After fire, it’s jumbo scare

After fire, it’s jumbo scare

05 March 2012

published by

India — BANGALORE: First, it was the Nagarahole fire. Now it is the elephant invasion that is alarming the people living in areas bordering the forests.

Though the pople living on the fringes of forests in Kodagu, Mysore and Hassan districts have been facing elephant menace for more than a decade now, it is their huge number that has been making forays into the human habitation over the last few days that is causing concern to them now.

Following the recent fire incident at Rajiv Gandhi National Park, herds of wild elephants have sneaked into the populated areas creating panic among villagers. Things have come to such a pass that people venture outside their homes now either in groups or in four-wheelers or public transport.

“It is clear to most of us: stay inside and avoid venturing out. It is not safe, especially between 5 pm and 8 am as it is the time for the elephants to roam the main roads too. They are literally roaming here like stray dogs,” said K S Muthappa, a coffee planter who had a narrow escape two years ago after he was attacked by a wild tusker close to his estate near Bhadragola village near Thithimathi forest in Kodagu. “Quite often we try to assure ourselves by believing that the elephants won’t harm us if we don’t harm them. But this theory does not hold all the time, especially if there are calves or if the elephant is a rogue,” he added.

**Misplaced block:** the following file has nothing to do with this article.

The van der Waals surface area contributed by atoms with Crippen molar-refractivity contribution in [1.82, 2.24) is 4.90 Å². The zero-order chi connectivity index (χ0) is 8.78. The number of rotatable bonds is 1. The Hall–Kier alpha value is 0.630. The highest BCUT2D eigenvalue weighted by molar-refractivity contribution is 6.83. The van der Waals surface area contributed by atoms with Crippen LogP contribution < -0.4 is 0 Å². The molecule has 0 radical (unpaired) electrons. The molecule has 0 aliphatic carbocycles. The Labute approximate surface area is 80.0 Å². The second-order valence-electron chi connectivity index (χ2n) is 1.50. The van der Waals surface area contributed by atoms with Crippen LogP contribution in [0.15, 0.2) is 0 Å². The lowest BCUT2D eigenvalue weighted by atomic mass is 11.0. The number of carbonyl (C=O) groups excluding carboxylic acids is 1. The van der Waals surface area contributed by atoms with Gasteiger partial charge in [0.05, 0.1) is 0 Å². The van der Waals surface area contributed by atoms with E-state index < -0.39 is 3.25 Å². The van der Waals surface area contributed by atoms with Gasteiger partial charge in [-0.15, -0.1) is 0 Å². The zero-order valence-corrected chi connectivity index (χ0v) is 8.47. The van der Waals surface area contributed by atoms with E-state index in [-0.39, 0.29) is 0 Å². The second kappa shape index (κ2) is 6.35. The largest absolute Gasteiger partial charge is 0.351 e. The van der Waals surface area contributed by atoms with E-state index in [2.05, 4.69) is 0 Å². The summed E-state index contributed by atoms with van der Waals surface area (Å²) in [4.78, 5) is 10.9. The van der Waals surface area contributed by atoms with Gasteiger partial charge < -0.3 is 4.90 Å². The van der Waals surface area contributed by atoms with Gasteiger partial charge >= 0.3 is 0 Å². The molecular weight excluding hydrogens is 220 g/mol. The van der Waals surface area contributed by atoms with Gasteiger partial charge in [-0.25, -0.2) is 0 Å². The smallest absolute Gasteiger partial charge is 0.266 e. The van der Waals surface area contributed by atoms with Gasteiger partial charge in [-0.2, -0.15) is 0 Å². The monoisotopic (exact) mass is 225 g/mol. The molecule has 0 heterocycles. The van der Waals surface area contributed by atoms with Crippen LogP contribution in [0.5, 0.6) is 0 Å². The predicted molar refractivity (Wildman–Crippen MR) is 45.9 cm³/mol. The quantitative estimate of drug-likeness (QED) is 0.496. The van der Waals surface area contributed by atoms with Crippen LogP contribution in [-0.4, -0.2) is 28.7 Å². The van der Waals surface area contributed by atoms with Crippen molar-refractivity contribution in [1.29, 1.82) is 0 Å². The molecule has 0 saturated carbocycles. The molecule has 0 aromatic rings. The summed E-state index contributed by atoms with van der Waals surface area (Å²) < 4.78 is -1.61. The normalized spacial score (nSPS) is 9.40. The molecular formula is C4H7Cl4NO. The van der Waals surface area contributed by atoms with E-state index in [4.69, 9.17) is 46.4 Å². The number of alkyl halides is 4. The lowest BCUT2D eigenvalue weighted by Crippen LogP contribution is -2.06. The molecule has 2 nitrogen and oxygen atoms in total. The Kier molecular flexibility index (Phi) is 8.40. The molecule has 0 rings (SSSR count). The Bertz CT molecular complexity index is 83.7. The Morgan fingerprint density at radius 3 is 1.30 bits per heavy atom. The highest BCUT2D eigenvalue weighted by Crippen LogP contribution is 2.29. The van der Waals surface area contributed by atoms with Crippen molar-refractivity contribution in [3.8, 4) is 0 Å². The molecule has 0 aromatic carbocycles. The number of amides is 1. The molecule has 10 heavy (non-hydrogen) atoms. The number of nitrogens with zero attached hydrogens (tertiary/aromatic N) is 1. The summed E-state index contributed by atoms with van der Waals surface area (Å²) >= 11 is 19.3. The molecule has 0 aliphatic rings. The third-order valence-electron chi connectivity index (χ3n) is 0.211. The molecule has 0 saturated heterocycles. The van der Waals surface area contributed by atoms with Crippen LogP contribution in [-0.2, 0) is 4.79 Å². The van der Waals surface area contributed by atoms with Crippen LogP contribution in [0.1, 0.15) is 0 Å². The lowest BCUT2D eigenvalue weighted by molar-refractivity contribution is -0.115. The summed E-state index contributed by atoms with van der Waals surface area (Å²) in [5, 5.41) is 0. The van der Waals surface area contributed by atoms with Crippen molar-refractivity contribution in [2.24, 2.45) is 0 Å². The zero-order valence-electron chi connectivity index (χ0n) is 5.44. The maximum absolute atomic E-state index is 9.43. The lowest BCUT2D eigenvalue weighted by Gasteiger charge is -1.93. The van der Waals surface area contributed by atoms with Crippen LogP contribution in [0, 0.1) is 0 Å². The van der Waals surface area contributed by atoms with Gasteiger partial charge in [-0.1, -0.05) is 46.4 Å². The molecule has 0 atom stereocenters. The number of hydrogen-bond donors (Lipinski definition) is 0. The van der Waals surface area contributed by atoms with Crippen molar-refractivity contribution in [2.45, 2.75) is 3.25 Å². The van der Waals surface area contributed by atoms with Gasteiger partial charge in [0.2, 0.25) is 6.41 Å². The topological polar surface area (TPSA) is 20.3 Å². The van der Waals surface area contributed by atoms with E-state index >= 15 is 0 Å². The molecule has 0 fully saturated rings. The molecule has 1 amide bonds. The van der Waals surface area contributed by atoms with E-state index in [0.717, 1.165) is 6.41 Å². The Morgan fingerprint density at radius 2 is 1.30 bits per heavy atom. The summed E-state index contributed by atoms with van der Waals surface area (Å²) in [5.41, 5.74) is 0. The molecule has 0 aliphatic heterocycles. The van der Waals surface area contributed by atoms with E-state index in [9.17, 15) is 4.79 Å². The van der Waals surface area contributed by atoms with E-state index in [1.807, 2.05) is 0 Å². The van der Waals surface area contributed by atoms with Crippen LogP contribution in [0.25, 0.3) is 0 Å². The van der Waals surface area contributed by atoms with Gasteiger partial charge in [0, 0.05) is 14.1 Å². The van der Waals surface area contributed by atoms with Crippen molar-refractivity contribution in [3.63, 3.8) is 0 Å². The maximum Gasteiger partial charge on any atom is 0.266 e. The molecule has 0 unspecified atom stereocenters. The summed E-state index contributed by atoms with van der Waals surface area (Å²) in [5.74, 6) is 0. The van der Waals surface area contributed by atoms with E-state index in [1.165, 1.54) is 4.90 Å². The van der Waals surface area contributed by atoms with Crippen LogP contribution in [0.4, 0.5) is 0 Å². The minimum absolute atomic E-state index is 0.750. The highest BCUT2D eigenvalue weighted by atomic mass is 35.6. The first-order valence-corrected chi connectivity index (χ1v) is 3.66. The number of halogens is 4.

Coffee planters in parts of Virajpet taluk of Kodagu and farmers in parts of Mysore and Hassan districts spend sleepless nights as hordes of elephants make way into their estates and fields destroying plantations and crops. They claim that at least 30-40 elephants attack their crops each night and they are helpless. “These days, jumbos are not scared of humans. Earlier, they would only eat our crops. But nowadays, jumbos even come to our courtyard in search of food. In the process, they damage our houses,” said a planter VC Mani.

Civil and forest personnel have been trying to chase the elephants away back to Nagarahole, but have not been successful as yet. “A large tract of virgin forest patch has been destroyed during the recent fire incident at Nagarahole. This has severely impacted the water and fodder of wild jumbos especially with the summer setting in,” said wildlife activist K M Chinnappa.

Print Friendly, PDF & Email
WP-Backgrounds Lite by InoPlugs Web Design and Juwelier Schönmann 1010 Wien